Mozambique government backs down on wheat subsidies

Following up on my post last week about the spike in wheat prices and the rioting in Mozambique that killed (at last count) 10 people, it emerges this morning that the government of Mozambique has backed down and won’t after all try to cancel the 30% subsidy it currently applies to wheat.

That’s going to be pretty horrendous for Mozambique’s Treasury, as Reuters note:

The government will introduce austerity measures to help fund the subsidies by freezing salary and allowance increases for senior government officials and curbing foreign travel.

Analysts said the bread price about-turn would put pressure on an expansionary budget designed to tackle Mozambique’s lack of roads and electricity, a legacy of years of civil war. Consequently, the government would have to rely more on foreign direct investment and external aid flows, both of which could fall victim to another global economic slowdown, said analyst Celeste Fauconnier of FirstRand in Johannesburg. “It will definitely put further strain on the budget,” she said.

A classic case in point, then, as to why targeted social protection measures are a way better option for developing countries coping with unrest over food prices, than economy-wide subsidies, price controls or export restrictions.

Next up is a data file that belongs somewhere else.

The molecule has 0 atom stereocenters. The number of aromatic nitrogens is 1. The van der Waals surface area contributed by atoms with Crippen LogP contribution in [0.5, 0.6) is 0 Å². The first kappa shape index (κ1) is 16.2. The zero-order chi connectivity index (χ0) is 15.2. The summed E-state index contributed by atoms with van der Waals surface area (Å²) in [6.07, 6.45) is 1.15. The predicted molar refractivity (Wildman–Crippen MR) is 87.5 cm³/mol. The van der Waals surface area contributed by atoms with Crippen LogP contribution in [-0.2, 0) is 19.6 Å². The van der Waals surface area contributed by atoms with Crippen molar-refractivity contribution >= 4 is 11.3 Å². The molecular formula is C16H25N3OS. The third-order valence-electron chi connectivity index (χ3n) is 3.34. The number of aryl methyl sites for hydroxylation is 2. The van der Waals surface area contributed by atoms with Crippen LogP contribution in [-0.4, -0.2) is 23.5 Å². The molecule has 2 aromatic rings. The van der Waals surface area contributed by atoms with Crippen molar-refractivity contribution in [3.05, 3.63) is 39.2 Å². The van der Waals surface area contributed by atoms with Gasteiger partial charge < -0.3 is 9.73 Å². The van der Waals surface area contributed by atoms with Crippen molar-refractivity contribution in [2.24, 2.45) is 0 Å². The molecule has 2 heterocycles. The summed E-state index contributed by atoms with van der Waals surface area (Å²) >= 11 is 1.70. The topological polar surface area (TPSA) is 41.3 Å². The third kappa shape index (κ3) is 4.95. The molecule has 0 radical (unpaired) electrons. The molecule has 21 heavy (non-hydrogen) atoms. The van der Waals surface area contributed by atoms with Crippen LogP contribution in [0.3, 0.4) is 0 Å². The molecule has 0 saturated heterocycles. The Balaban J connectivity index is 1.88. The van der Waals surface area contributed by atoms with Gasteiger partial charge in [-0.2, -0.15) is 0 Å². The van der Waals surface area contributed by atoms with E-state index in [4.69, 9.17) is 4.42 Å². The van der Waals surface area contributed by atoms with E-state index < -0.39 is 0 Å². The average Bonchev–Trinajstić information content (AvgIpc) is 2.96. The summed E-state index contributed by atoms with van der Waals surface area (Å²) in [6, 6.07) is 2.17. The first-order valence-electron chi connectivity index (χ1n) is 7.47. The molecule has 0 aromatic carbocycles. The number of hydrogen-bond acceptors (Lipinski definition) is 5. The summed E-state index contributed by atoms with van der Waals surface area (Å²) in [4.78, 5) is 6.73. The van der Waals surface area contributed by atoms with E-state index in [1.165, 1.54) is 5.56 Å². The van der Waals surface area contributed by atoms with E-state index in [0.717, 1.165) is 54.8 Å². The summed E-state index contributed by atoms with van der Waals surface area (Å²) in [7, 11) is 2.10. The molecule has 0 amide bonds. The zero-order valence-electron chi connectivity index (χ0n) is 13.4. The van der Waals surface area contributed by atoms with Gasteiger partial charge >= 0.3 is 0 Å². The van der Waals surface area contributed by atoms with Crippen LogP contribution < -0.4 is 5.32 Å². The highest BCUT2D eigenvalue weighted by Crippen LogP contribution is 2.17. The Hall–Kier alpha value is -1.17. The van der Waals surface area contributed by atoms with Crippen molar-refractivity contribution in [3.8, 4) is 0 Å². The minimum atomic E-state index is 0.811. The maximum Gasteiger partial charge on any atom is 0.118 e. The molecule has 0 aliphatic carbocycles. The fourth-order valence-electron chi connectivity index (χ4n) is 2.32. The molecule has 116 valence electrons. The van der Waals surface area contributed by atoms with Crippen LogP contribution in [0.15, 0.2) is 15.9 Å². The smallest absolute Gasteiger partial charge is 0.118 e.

Unfortunately, though, there’s often political opposition to social protection: Treasuries worry about the long term fiscal commitment, while middle classes fret that it’ll encourage welfare dependency, a concern not supported by evidence from development research. (For more on social protection and how it relates to hunger, see this WFP report (pdf) from last year, which I co-authored.)

One other interesting angle in all this is the fact that Mozambique’s former PM, Luisa Diogo (profile), is to be a member of the new UN High-level Panel on Global Sustainability, which meets for the first time on 19 September. The Panel, which has a pretty impressive line-up of members, will be an excellent chance to look in the round at improved global management of scarcity issues – and having Diogo on board is definitely a plus for the Panel’s coverage of food security issues.